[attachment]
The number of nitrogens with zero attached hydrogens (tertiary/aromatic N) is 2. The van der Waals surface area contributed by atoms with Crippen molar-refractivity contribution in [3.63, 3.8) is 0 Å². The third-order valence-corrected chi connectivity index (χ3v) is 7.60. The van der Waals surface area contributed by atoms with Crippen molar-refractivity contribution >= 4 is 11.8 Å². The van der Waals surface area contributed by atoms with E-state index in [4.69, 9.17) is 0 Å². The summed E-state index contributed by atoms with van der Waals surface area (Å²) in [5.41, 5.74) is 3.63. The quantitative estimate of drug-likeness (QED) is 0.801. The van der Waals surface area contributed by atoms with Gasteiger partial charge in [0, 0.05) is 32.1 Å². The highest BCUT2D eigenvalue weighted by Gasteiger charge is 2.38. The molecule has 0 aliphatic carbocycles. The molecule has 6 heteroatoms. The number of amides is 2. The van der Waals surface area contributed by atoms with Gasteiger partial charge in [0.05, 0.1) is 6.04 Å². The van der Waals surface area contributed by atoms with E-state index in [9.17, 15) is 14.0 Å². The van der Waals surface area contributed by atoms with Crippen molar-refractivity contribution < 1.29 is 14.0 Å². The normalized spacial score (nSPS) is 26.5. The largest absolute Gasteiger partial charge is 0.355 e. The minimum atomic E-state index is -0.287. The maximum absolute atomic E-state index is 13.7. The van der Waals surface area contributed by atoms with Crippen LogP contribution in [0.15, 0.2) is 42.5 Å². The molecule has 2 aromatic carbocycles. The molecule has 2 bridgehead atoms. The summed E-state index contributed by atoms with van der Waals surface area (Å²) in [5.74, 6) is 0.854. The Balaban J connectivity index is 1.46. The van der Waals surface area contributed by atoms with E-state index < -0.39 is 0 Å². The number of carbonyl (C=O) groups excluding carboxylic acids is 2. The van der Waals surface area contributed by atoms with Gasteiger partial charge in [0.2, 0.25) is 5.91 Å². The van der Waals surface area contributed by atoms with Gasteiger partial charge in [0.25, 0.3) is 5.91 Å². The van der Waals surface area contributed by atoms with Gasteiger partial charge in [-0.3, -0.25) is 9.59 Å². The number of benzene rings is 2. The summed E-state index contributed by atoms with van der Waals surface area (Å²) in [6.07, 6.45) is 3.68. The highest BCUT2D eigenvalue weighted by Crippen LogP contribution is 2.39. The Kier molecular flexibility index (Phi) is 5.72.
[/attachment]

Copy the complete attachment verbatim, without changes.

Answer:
The number of nitrogens with zero attached hydrogens (tertiary/aromatic N) is 2. The van der Waals surface area contributed by atoms with Crippen molar-refractivity contribution in [3.63, 3.8) is 0 Å². The third-order valence-corrected chi connectivity index (χ3v) is 7.60. The van der Waals surface area contributed by atoms with Crippen molar-refractivity contribution >= 4 is 11.8 Å². The van der Waals surface area contributed by atoms with E-state index in [4.69, 9.17) is 0 Å². The summed E-state index contributed by atoms with van der Waals surface area (Å²) in [5.41, 5.74) is 3.63. The quantitative estimate of drug-likeness (QED) is 0.801. The van der Waals surface area contributed by atoms with Gasteiger partial charge in [0, 0.05) is 32.1 Å². The highest BCUT2D eigenvalue weighted by Gasteiger charge is 2.38. The molecule has 0 aliphatic carbocycles. The molecule has 6 heteroatoms. The number of amides is 2. The van der Waals surface area contributed by atoms with Gasteiger partial charge in [0.05, 0.1) is 6.04 Å². The van der Waals surface area contributed by atoms with E-state index in [9.17, 15) is 14.0 Å². The van der Waals surface area contributed by atoms with Crippen molar-refractivity contribution < 1.29 is 14.0 Å². The normalized spacial score (nSPS) is 26.5. The largest absolute Gasteiger partial charge is 0.355 e. The minimum atomic E-state index is -0.287. The maximum absolute atomic E-state index is 13.7. The van der Waals surface area contributed by atoms with Crippen LogP contribution in [0.15, 0.2) is 42.5 Å². The molecule has 2 aromatic carbocycles. The molecule has 2 bridgehead atoms. The summed E-state index contributed by atoms with van der Waals surface area (Å²) in [5.74, 6) is 0.854. The Balaban J connectivity index is 1.46. The van der Waals surface area contributed by atoms with E-state index < -0.39 is 0 Å². The number of carbonyl (C=O) groups excluding carboxylic acids is 2. The van der Waals surface area contributed by atoms with Gasteiger partial charge in [0.2, 0.25) is 5.91 Å². The van der Waals surface area contributed by atoms with Gasteiger partial charge in [0.25, 0.3) is 5.91 Å². The van der Waals surface area contributed by atoms with Gasteiger partial charge in [-0.3, -0.25) is 9.59 Å². The number of benzene rings is 2. The summed E-state index contributed by atoms with van der Waals surface area (Å²) in [6.07, 6.45) is 3.68. The highest BCUT2D eigenvalue weighted by Crippen LogP contribution is 2.39. The Kier molecular flexibility index (Phi) is 5.72.